User friendliness, focusing on the end user, usability – these things matter, along with the solid content. Both are essential. Without usability, much is missing. Without data and content, much is missing as well.

It’s a great idea to establish a clear message track for any organization, including a clear sense of the content and format of responses to questions from reporters or inquirers.

A space exists for a distinct and unique website for any community-focused organization.

The opinions I’ve expressed on these matters are my own. Other people will see things based on their own experiences and outlooks.

Updates

An April 15, 2013 New Yorker article argues there’s only so much that can be done through the media if one seeks to promote change of any kind.

A Sept. 27, 2015 NPR article is entitled: “Forget The Book, Have You Read This Irresistible Story On Blurbs?”

A subsequent post about blurbs can be found here.

2 replies
  1. Andrew Harding
    Andrew Harding says:

    Hi Jaan, just wondering what you meant by establishing a message track, presumably in a broader sense (rather than tracking emails). Sounds interesting.Thanks, Andrew

    Reply
  2. Jaan Pill
    Jaan Pill says:

    Hi Andrew, by the message track I mean the main message that an organization has formulated. The reference to track refers to a railway metaphor. People who deal regularly with the media, on behalf of whichever government body, agency, or organization they represent, are often advised to stay on message, to stay on track.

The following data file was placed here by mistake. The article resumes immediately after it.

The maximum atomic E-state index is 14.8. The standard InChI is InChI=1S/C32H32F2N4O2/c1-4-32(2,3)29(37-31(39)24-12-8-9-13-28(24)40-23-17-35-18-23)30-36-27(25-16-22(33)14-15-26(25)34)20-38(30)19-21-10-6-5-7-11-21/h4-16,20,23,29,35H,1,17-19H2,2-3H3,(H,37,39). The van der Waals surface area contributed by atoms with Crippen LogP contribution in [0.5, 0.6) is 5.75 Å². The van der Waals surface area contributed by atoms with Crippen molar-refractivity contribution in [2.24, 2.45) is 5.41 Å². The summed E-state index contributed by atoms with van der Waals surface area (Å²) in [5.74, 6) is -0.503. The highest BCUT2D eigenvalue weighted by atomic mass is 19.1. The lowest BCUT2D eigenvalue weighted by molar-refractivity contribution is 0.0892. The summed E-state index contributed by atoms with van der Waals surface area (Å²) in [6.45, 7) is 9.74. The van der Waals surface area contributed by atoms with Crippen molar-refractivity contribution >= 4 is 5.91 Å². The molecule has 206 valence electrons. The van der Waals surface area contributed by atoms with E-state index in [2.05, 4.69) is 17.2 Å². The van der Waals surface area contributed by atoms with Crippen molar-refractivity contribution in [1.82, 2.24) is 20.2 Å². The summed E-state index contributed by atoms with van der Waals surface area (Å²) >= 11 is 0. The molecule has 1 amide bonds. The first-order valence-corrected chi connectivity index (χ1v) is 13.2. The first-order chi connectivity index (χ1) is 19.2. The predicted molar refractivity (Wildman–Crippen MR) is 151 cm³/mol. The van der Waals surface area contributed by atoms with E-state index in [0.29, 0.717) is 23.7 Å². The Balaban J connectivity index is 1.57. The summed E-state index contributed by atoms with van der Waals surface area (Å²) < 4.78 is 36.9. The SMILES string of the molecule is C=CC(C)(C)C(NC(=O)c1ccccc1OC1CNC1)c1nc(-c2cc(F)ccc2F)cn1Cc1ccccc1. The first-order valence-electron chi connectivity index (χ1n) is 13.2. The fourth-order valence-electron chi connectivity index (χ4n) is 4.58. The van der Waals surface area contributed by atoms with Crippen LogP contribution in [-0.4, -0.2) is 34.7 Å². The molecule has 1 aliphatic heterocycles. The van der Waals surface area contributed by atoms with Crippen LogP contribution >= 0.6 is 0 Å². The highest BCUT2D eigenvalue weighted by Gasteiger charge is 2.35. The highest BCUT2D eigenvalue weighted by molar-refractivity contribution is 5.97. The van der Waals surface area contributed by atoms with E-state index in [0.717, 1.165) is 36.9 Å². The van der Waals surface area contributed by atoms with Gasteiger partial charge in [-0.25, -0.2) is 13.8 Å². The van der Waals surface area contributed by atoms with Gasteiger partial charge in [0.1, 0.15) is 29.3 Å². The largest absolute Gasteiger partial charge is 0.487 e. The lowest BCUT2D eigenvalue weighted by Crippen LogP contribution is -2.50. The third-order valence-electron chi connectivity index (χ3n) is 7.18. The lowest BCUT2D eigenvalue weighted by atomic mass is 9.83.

It’s the message and the track and the intended destination or impact all wrapped up together, I would say.

    I guess in a broader sense perhaps one can say the concept deals with working memory. An April 5, 2013 New Yorker article about research related to brain-training games sums up the concept well: “Working memory is also closely related to ‘executive function,’ the brain’s ability to make a plan and stick with it, an active and fruitful area of psychology with broad social implications.”

    Read more: http://www.newyorker.com/online/blogs/elements/2013/04/brain-games-are-bogus.html#ixzz2PhPfS2wf

    This reminds me in turn that in public speaking, it’s useful to have a well-rehearsed message track and also to allocate some time for ad lib or off-the-cuff remarks. I usually aim to have about 25 percent of a presentation, if I’m preparing a talk, to be devoted to spontaneous comments.

    At any rate that’s been my experience, based especially on watching videos of my presentations, and getting feedback from people who’ve watched the same videos. Including spontaneous comments is in my experience a good way to help to connect with an audience.

    Trying to speak entirely without a script or message track makes for great spontaneity but it may not be effective in the long run. Especially during political campaigns, politicians are generally advised to stick to a message track. If they say whatever comes into mind, what they say can cause trouble for them. I’d say that applies for the spokesperson for any organization.

    This also applies, in my experience, to putting together a voice track for a video. My preference is for the speaker to have a prepared script followed by many rehearsals and endless takes to get the message just right. Trying to get it right the first time by just recording a person’s observations about a given topic, and trying to work with that, often leads to a less effective voice over, from what I’ve been able to gather.

    These are things that work for me. Others will have different experiences. Just by way of example, some people in broadcasting are convinced that “The first take is the best.” That is, some people believe that whatever is recorded on the first recording has the greatest energy and vitality, and is the one to go with.

    Reply